As I sipped my fluorescent Miami Cooler (tonic water, apple and blackcurrant juice decorated with a confection of cherries and paper umbrella), a handful of teenagers leapt to the dance floor. The bar staff acted as if they had just been released from the Academy of FAME. Skills required for the bar jobs range from wearing an air-hostess smile while juggling, singing and dancing to mixing a Las Vegas Lip Smacker.
Mark had just performed an energetic bar-top dance routine with his fellow workers. He proclaimed this his ideal job: 'I love singing and dancing but I don't approve of the club scene. Drugs and drinks ruin the atmosphere. I can have more fun working here.'
But normal pubs don't usually have a dance floor with disco lights, resident DJ and 14-year-old boys dancing hip hop. There is a vaguely American theme to the pub with a uniform of stars-and- stripes shirts and cartoon-style graffiti adorning the walls.
The Norfolk LA, which opened on 20 December, is aimed at anyone who doesn't need alcohol to have a good time. More specifically it is aimed at teenagers who are too young to drink but tend to congregate in pubs and clubs because they feel there is nowhere suitable for them to go. This is their pub: a place they can relax in with people their own age and hopefully avoid social pressures to drink alcohol. That's the theory. The local police approve. The East Sussex Health Authority approve. So it's not a place for teenage rebels who will probably still haunt the amusement arcades and street corners.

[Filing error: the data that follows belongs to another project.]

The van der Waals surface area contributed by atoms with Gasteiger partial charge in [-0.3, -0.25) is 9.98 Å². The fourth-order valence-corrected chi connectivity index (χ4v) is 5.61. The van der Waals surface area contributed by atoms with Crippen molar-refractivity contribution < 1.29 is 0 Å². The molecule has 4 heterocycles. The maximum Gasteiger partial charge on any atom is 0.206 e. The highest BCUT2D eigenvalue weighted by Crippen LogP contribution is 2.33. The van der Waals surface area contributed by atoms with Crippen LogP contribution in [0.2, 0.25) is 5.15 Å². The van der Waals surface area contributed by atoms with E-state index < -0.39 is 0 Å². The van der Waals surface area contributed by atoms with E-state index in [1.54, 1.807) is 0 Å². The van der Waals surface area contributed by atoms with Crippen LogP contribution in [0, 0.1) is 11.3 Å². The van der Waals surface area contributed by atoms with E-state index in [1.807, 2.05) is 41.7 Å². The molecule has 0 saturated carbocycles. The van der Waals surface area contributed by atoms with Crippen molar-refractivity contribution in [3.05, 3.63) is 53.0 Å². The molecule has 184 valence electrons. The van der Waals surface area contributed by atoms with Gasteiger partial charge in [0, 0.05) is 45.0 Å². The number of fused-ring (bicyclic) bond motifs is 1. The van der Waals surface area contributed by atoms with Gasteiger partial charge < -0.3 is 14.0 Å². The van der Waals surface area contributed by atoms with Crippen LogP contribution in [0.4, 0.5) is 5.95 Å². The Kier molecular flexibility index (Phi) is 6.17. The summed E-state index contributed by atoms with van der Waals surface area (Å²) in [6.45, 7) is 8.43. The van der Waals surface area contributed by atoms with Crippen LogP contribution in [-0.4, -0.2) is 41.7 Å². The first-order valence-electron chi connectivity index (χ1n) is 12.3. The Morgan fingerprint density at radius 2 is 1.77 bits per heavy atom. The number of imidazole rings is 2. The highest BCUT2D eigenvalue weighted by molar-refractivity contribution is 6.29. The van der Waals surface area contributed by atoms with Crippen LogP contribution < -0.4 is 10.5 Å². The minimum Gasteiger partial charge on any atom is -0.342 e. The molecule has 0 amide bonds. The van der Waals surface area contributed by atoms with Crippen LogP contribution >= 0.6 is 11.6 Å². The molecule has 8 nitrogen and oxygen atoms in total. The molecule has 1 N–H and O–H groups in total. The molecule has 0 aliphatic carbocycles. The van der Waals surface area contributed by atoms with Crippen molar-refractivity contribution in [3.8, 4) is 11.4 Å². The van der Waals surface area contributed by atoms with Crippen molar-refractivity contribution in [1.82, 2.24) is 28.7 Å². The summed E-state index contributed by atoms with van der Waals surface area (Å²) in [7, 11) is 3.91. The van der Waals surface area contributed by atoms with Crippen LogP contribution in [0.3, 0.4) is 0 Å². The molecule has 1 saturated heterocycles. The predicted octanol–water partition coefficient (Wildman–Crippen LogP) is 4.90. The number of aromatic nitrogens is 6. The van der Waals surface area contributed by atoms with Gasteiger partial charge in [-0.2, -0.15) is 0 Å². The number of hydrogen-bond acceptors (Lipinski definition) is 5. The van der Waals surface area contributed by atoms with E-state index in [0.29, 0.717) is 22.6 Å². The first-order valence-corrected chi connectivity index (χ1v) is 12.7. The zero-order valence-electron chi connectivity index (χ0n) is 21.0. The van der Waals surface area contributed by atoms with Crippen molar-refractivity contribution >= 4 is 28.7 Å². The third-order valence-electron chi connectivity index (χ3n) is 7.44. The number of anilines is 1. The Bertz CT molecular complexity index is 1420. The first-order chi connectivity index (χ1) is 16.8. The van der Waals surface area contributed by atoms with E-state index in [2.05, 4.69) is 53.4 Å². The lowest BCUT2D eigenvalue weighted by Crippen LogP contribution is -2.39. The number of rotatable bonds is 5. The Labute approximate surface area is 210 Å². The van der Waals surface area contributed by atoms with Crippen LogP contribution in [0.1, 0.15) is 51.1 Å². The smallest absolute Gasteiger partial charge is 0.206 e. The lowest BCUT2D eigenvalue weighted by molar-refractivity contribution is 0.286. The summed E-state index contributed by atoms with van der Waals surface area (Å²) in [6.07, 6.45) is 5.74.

Dave Manser from Pubs Unlimited, who manages the Norfolk, said the idea was a joint effort and originated from a survey of young people conducted by the East Sussex County Council. 'We felt there was a need in the Brighton area. The number-one suggestion from the survey was for a non-alcoholic pub. So we went ahead. There is overwhelming support from student organisations, sixth-form colleges and the health authority. We have installed pounds 30,000 worth of lighting and sound equipment. I have four youngsters myself. Who needs drugs and alcohol to come and enjoy themselves?'.
What about the underage kids I saw smoking? 'We are sorting all those problems out now. We have the cigarette machine in visible distance from the bar. We also have security staff. All staff have been on a course on problems in the area, including drug abuse, violence and agression.'
Bar manager Martyn Newman shares the enthusiasm of his staff. 'I jumped at the chance to run this place. I don't drink so it's ideal. One guy said, 'What's the point of going in there if you can't get legless?' ' I began to feel quite thirsty and escaped for a quick half and some trad jazz in the hostelry opposite.
Norfolk LA, Grand Parade, Brighton; normal pub hours apply
(Photograph omitted)Reuse content